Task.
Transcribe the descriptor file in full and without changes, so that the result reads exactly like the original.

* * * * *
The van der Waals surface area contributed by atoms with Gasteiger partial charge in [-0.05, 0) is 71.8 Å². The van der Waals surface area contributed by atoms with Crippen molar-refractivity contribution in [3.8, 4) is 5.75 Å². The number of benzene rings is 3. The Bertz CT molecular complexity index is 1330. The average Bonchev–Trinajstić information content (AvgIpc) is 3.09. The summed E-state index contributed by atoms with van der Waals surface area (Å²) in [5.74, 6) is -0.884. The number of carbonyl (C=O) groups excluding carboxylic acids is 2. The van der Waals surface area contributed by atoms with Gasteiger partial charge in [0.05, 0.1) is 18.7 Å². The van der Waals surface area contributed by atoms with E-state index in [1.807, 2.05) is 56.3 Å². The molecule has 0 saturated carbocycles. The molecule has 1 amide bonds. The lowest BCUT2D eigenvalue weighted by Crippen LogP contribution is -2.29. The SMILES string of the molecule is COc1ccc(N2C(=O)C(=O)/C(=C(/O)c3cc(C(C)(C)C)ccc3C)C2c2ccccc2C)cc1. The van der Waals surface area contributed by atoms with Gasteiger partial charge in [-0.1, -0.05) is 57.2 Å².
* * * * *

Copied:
The van der Waals surface area contributed by atoms with Gasteiger partial charge in [-0.05, 0) is 71.8 Å². The van der Waals surface area contributed by atoms with Crippen molar-refractivity contribution in [3.8, 4) is 5.75 Å². The number of benzene rings is 3. The Bertz CT molecular complexity index is 1330. The average Bonchev–Trinajstić information content (AvgIpc) is 3.09. The summed E-state index contributed by atoms with van der Waals surface area (Å²) in [5.74, 6) is -0.884. The number of carbonyl (C=O) groups excluding carboxylic acids is 2. The van der Waals surface area contributed by atoms with Gasteiger partial charge in [0.05, 0.1) is 18.7 Å². The van der Waals surface area contributed by atoms with E-state index in [1.807, 2.05) is 56.3 Å². The molecule has 0 saturated carbocycles. The molecule has 1 amide bonds. The lowest BCUT2D eigenvalue weighted by Crippen LogP contribution is -2.29. The SMILES string of the molecule is COc1ccc(N2C(=O)C(=O)/C(=C(/O)c3cc(C(C)(C)C)ccc3C)C2c2ccccc2C)cc1. The van der Waals surface area contributed by atoms with Gasteiger partial charge in [-0.1, -0.05) is 57.2 Å².